Proteomics of Adjacent-to-Tumor Samples Uncovers Clinical Biological Event in Hepatocellular Carcinoma

Primary liver cancer is the fourth most common and second highest mortality malignant tumor in China. Hepatocellular carcinoma (HCC) comprises 75%–85% of liver cancer cases and is of high heterogeneity. Most oncology studies focus on tumor tissues, and few in-depth studies on normal adjacent tissues (NATs) are carried out. NATs, also known as non-tumor liver tissues, are usually considered as control samples in tumor-related studies. The comprehensive analysis of transcriptome and genome-derived haplotype-specific somatic copy number alterations suggest that NAT is a unique intermediate state between healthy tissue and tumor and may accumulate oncogenic events. However, the comprehensive analysis of NATs at the proteomic level remains less studied. 
In a study published in National Science Review (NSR) in June, ZHOU Hu’s team from Shanghai Institute of Materia Medica (SIMM) of the Chinese Academy of Sciences, in collaboration with FAN Jia and GAO Qiang’s team from Zhongshan Hospital, Fudan University, performed a systematic analysis of the molecular heterogeneity in HCC NATs at the proteomic level and deciphered their proteomic differences compared to healthy livers.
The researchers previously divided HCC into three tumor subgroups, namely metabolism subgroup, microenvironment dysregulated subgroup and proliferation subgroup (Cell, 2019), and proteomic analysis of the paired NATs of the three subgroups found that they had the molecular characteristics of the corresponding cancer tissues (Figure a). Unsupervised clustering divided the HCC NATs into two subtypes (Subtype 1, n = 135; Subtype 2, n = 24). Patients of Subtype 2 NATs accounted for about 15% of the total number of patients, with older age, and were associated with poor prognosis and high-risk recurrence. Association analysis of the clinical information with NAT subtypes suggested higher levels of aminoleucine transferase (ALT) and γ-glutamyl transferase in NAT subtype 2. Kyoto Encyclopedia of Genes and Genomes (KEGG) pathway enrichment analysis suggested that the upregulated proteins in subtype 1 were enriched in pathways including ECM-receptor interaction, antigen processing and presentation, focal adhesion and PI3K-Akt signaling pathways. Downregulated proteins were enriched in various metabolic pathways. The NAT subtyping criteria above was further verified in another high-quality proteomic dataset of HCC NATs (Nature, 2019) (Figure b).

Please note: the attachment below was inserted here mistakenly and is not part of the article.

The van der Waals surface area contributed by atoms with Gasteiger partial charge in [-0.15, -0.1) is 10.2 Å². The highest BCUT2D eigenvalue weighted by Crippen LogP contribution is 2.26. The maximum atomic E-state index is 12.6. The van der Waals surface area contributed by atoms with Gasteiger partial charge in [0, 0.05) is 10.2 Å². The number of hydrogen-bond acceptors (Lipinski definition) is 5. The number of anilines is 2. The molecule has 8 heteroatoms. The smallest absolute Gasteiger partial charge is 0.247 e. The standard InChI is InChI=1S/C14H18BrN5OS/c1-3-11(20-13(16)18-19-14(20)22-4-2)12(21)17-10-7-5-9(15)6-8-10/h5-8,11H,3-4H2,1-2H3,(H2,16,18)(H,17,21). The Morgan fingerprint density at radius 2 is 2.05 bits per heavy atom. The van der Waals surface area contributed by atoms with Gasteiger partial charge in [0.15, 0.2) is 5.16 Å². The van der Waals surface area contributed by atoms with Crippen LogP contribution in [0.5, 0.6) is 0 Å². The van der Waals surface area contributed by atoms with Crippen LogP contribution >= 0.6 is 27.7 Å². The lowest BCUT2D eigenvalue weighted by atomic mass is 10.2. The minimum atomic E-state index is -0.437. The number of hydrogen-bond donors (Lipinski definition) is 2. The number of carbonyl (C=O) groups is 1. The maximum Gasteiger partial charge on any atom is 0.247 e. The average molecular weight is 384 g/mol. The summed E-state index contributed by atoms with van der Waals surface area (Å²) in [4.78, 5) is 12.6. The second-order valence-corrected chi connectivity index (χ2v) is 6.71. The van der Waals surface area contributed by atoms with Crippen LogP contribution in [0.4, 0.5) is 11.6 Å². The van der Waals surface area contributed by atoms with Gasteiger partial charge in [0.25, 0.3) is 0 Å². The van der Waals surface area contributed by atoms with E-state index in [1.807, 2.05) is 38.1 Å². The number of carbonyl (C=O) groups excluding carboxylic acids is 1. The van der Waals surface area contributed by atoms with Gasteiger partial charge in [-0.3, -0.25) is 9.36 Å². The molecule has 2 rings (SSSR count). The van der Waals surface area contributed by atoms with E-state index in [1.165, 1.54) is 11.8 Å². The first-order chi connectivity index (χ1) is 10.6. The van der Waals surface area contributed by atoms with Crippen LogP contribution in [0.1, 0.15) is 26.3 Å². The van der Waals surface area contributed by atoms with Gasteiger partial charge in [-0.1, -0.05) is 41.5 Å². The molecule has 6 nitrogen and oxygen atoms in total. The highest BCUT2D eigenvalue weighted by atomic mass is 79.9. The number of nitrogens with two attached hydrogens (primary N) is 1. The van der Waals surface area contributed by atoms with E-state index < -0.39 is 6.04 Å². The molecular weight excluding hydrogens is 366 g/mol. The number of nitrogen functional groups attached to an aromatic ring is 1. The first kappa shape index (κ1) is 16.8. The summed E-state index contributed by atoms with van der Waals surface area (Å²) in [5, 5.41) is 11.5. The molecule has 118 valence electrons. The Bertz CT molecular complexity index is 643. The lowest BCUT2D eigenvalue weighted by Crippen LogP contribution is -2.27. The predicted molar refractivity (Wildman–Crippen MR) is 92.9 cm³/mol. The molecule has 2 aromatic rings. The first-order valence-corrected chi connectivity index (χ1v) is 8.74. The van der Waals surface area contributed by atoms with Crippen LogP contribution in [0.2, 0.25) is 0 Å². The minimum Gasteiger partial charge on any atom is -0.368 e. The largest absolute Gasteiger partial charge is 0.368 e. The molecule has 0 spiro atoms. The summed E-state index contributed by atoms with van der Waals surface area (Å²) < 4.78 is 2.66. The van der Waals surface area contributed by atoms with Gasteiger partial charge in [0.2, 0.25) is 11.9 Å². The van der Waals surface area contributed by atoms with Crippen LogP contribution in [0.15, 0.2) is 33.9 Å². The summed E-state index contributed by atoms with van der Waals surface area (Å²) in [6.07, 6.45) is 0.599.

This study also uncovered clear differences in immune features between these two subtypes. The Subtype 2 NATs had significantly higher proportions of dendritic cells (DC), CD8+ T cells and fibroblasts, which were further validated by multiplexed immunofluorescence using tissue microarray (Figure c). 
Moreover, the proteomic analysis using healthy liver tissues and the two NAT subtypes and their paired tumors by data-independent acquisition mass spectrometry (DIA-MS) further uncovered early molecular alterations associated with the progression from healthy livers to NATs. Hierarchical clustering analysis (HCA) and principal component analysis (PCA) suggested that Subtype 1 NATs were more similar to healthy liver tissues, whereas Subtype 2 NATs were much closer to the tumors. A total of 183 differently expressed proteins (DEPs) were identified between Subtype 1 NATs and healthy liver tissues, including 112 upregulated and 71 downregulated proteins. Among the upregulated proteins, 13 DEPs were annotated as secreted proteins, which may be candidates for early diagnosis biomarkers for fibrosis or HCC. The upregulated DEPs may also contain factors that have functions in changing tumor microenvironment and promoting tumor recurrence (Figure d).

The molecular heterogeneity of normal adjacent tissues in hepatocellular carcinoma (image by Zhu Hongwen)

DIAO Wentong
Shanghai Institute of Materia Medica, Chinese Academy of Sciences